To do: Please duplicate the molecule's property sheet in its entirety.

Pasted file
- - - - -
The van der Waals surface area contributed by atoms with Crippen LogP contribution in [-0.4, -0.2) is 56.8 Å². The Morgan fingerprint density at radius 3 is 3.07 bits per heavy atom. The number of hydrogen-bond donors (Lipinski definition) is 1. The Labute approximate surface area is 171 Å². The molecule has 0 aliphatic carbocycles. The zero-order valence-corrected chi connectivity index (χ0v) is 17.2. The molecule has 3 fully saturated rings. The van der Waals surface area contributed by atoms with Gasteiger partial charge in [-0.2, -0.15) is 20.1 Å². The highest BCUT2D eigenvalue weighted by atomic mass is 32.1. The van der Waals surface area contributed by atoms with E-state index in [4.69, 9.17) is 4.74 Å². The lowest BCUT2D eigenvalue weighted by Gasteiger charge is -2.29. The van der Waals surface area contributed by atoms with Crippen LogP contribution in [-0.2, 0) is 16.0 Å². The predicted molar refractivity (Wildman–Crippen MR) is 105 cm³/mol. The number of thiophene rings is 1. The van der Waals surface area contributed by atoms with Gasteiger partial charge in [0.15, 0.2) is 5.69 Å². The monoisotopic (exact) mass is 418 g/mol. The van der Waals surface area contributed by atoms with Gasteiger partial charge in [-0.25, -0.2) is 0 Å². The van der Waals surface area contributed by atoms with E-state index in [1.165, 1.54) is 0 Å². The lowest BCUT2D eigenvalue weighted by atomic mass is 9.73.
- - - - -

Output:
The van der Waals surface area contributed by atoms with Crippen LogP contribution in [-0.4, -0.2) is 56.8 Å². The Morgan fingerprint density at radius 3 is 3.07 bits per heavy atom. The number of hydrogen-bond donors (Lipinski definition) is 1. The Labute approximate surface area is 171 Å². The molecule has 0 aliphatic carbocycles. The zero-order valence-corrected chi connectivity index (χ0v) is 17.2. The molecule has 3 fully saturated rings. The van der Waals surface area contributed by atoms with Gasteiger partial charge in [-0.2, -0.15) is 20.1 Å². The highest BCUT2D eigenvalue weighted by atomic mass is 32.1. The van der Waals surface area contributed by atoms with E-state index in [4.69, 9.17) is 4.74 Å². The lowest BCUT2D eigenvalue weighted by Gasteiger charge is -2.29. The van der Waals surface area contributed by atoms with Crippen LogP contribution in [-0.2, 0) is 16.0 Å². The predicted molar refractivity (Wildman–Crippen MR) is 105 cm³/mol. The number of thiophene rings is 1. The van der Waals surface area contributed by atoms with Gasteiger partial charge in [0.15, 0.2) is 5.69 Å². The monoisotopic (exact) mass is 418 g/mol. The van der Waals surface area contributed by atoms with Gasteiger partial charge in [-0.25, -0.2) is 0 Å². The van der Waals surface area contributed by atoms with E-state index in [1.165, 1.54) is 0 Å². The lowest BCUT2D eigenvalue weighted by atomic mass is 9.73.